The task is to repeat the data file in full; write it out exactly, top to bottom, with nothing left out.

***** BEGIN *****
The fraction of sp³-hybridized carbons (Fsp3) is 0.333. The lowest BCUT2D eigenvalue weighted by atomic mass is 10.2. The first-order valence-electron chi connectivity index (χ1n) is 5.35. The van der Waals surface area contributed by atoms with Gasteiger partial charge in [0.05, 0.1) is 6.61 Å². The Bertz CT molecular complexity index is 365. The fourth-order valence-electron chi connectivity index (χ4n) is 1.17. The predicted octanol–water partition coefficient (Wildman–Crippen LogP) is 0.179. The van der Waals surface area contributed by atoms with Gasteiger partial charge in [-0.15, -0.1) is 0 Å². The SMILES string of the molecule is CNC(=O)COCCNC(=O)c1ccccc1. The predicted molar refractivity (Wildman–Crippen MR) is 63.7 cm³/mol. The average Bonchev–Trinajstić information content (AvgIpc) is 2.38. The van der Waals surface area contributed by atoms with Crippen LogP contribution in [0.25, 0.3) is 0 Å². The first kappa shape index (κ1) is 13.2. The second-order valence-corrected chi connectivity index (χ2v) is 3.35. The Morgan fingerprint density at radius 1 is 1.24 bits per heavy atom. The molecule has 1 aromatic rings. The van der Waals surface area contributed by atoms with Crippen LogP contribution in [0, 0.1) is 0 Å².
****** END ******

The fraction of sp³-hybridized carbons (Fsp3) is 0.333. The lowest BCUT2D eigenvalue weighted by atomic mass is 10.2. The first-order valence-electron chi connectivity index (χ1n) is 5.35. The van der Waals surface area contributed by atoms with Gasteiger partial charge in [0.05, 0.1) is 6.61 Å². The Bertz CT molecular complexity index is 365. The fourth-order valence-electron chi connectivity index (χ4n) is 1.17. The predicted octanol–water partition coefficient (Wildman–Crippen LogP) is 0.179. The van der Waals surface area contributed by atoms with Gasteiger partial charge in [-0.15, -0.1) is 0 Å². The SMILES string of the molecule is CNC(=O)COCCNC(=O)c1ccccc1. The predicted molar refractivity (Wildman–Crippen MR) is 63.7 cm³/mol. The average Bonchev–Trinajstić information content (AvgIpc) is 2.38. The van der Waals surface area contributed by atoms with Crippen LogP contribution in [0.25, 0.3) is 0 Å². The first kappa shape index (κ1) is 13.2. The second-order valence-corrected chi connectivity index (χ2v) is 3.35. The Morgan fingerprint density at radius 1 is 1.24 bits per heavy atom. The molecule has 1 aromatic rings. The van der Waals surface area contributed by atoms with Crippen LogP contribution in [0, 0.1) is 0 Å².